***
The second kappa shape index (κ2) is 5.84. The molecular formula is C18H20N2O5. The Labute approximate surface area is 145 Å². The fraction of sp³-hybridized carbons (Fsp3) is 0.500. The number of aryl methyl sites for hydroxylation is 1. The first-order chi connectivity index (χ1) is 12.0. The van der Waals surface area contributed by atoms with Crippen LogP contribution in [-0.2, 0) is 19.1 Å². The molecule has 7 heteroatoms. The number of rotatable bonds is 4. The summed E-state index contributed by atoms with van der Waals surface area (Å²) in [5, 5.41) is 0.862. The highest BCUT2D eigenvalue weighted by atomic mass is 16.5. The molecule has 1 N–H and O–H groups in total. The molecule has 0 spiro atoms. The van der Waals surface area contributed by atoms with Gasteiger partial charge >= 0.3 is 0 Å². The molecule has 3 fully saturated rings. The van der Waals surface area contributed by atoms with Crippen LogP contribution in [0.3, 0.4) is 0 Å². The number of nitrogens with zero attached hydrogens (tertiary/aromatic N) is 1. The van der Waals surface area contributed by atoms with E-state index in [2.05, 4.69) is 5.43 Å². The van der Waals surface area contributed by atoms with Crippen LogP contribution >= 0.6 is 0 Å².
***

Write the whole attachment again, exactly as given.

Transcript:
The second kappa shape index (κ2) is 5.84. The molecular formula is C18H20N2O5. The Labute approximate surface area is 145 Å². The fraction of sp³-hybridized carbons (Fsp3) is 0.500. The number of aryl methyl sites for hydroxylation is 1. The first-order chi connectivity index (χ1) is 12.0. The van der Waals surface area contributed by atoms with Crippen LogP contribution in [-0.2, 0) is 19.1 Å². The molecule has 7 heteroatoms. The number of rotatable bonds is 4. The summed E-state index contributed by atoms with van der Waals surface area (Å²) in [5, 5.41) is 0.862. The highest BCUT2D eigenvalue weighted by atomic mass is 16.5. The molecule has 1 N–H and O–H groups in total. The molecule has 0 spiro atoms. The van der Waals surface area contributed by atoms with Gasteiger partial charge >= 0.3 is 0 Å². The molecule has 3 fully saturated rings. The van der Waals surface area contributed by atoms with Crippen LogP contribution in [0.3, 0.4) is 0 Å². The number of nitrogens with zero attached hydrogens (tertiary/aromatic N) is 1. The van der Waals surface area contributed by atoms with E-state index in [2.05, 4.69) is 5.43 Å². The van der Waals surface area contributed by atoms with Crippen LogP contribution >= 0.6 is 0 Å².